A blond-haired and baby-faced big guy the champion who opened the third millennium at the Foro Italico. Magnus Norman, the man everyone start to note only when he arrives to the final, is a cold-hearted Swede grew at the Kungliga club in Stockholm, the same as Bjorn Borg. And it's the opposite pole respect to the curly-haired joyful Brazilian Guga Kuerten, with all his smiles, hearts drawn on the clay and razor-thin backhands.
In 3 hours and 11 minutes Norman won 63 64 46 64, despite the Brazilian registered more winners and, at the same time, more errors showing he dictated the game. Despite the four breaks exchanged in the opening games of the third set, Norman dominated and the only pathos came when he had to clinch the game at 5-3 in the fourth, and managed to do so after wasting five match points thanks to a wayward backhand by the Brazilian.
Kuerten came back into the final next year, but "Mosquito" Ferrero stung more. Both marked by tragedies in family (Kuerten lost his father who died while umpiring a tennis match, Ferrero lost his mother), they gave live to an intriguing final clinched 6-2 in the fifth by the Spaniard who had was 1-5 down after 20 minutes. Kuerten sealed the first set 6-3 but was more and more paying the heat and Ferrero's energies were increasing. He was doing all the right moves, and a five-setter has often two-three subplots inside. Kuerten lost centimetres, space and self-confidence while the Spaniard nullified his best weapon, the backhand. The Brazilian, in the 2001 Roland Garros semifinal succeeded in overpowering Ferrero despite being 1 set to 2 down and 1-3 in the fourth. This time Mosquito revealed to be a better marathon-runner; it was hard to think that just three years before, in Rome, he was playing, and winning, the first final of his career, in a Futures event.
In 2002 Andre Agassi closed a circle opened 13 years before, with that match point wasted against Alberto Mancini. The Kid triumphed to Tommy Haas, the 24 years old brought up at the Bollettieri Academy to become the "new Agassi". But despite being eight years younger, the German surrendered and was completely overpowered by the experience, class and personality of his opponent. And probably was affected by showing too much respect, the keyword at the Californian tennis capitol. The 7 thousands spectators on the stands wanted to see a match, but Agassi didn't agree. Haas had to fight already to hold to 1-1 but, when he was passed by a wonderful lob after 24 minutes his fate was determined. He wasted three break point to 3-3, lost the first set 6-3 closing it auto-punishing himself with a double. In the second he broke back to 3-4 but his image of fear was reinforced by the break he completed soon after; the bagel in the third became a natural consequence.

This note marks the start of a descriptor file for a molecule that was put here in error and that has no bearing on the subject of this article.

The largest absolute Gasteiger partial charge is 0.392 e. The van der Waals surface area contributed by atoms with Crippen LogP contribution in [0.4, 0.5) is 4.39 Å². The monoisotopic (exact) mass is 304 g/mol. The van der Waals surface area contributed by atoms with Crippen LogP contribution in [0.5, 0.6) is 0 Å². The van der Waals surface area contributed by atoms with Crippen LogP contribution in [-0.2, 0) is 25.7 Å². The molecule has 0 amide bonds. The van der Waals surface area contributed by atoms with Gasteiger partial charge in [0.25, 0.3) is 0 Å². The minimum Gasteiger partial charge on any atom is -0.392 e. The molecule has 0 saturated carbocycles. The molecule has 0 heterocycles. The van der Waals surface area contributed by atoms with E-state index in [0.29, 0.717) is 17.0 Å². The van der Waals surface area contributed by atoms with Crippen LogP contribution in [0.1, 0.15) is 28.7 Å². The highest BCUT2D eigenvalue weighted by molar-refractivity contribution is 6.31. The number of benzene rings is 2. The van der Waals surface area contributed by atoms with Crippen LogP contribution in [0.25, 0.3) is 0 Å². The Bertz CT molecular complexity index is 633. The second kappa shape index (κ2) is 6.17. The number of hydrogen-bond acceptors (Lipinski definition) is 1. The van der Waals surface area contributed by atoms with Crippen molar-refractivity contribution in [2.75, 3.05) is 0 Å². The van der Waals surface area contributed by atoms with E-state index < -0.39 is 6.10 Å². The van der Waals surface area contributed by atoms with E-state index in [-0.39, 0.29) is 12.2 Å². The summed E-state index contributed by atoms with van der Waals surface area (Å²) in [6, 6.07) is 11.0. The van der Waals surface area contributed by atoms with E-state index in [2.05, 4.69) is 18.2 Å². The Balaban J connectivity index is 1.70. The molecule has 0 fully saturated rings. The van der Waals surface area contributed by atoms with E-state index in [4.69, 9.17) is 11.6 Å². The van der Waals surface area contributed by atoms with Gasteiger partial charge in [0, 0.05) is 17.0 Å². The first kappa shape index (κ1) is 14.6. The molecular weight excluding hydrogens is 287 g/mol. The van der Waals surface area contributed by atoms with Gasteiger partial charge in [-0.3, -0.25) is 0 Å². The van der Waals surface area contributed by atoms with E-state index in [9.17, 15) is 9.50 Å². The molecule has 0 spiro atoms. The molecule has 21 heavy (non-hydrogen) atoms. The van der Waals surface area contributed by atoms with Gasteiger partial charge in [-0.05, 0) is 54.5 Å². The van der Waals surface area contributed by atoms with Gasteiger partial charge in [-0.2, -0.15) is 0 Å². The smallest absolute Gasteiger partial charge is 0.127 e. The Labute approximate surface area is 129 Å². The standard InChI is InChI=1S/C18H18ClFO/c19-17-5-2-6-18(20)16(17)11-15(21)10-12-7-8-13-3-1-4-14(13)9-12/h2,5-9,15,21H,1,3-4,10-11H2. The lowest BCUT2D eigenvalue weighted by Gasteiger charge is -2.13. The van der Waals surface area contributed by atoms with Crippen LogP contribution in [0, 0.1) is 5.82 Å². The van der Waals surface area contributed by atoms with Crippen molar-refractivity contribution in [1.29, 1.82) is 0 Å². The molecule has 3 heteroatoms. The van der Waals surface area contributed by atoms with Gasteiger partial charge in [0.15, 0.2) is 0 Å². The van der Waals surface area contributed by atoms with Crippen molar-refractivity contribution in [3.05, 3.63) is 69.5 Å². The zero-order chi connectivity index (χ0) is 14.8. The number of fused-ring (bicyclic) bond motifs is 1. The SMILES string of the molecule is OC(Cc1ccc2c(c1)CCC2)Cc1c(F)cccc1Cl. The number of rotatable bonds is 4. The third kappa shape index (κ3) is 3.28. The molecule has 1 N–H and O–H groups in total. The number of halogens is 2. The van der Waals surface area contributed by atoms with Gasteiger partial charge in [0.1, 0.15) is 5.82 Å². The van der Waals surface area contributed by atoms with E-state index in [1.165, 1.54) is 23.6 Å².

2003 was the year that revolutionised hierarchies and theories. Mantilla, out since a pair of years, became really Felix. The Spaniard inspired by Emil Zatopek worked hard to overpower Roger Federer, wasting 14 break points out of 17. The narcissistic Swiss surrender in three sets, a solution paid 7 to 1 by bookmakers . Under 36 degrees, the Spaniard, long-bearded for a bet, profited from a bad rebound, a double fault and a mistake to clinch the first set 7-5. The snooty Fed (not yet) Ex dashed 2-0 in the second but entrapped himself in a dark passage 8 games long. Down 57 26 02, he had again some chance in the third, at 5-4 and 5-5, some way managed to force the set to the tiebreak and was probably only half-aware of the set point at 8-7. He mis-hit a backhand, a smash and the forehand making Mantilla cry in happiness.
Another Spanish triumph in 2004. Carlos Moya, starting a love affair with the Italian Flavia Pennetta, needed just an hour and 45 minutes to bend the Argentinian "viveur" with a shockingly beautiful backhand David Nalbandian. Moya, an anomalous Spaniard with a predisposition for net game, who tried 25 volleys in the final completing the 64% of points, won 6-3 6-3 6-1. The highlight of the entire match was a demi-volleyed passing from under the legs at 4-0 15all in the third by Moya.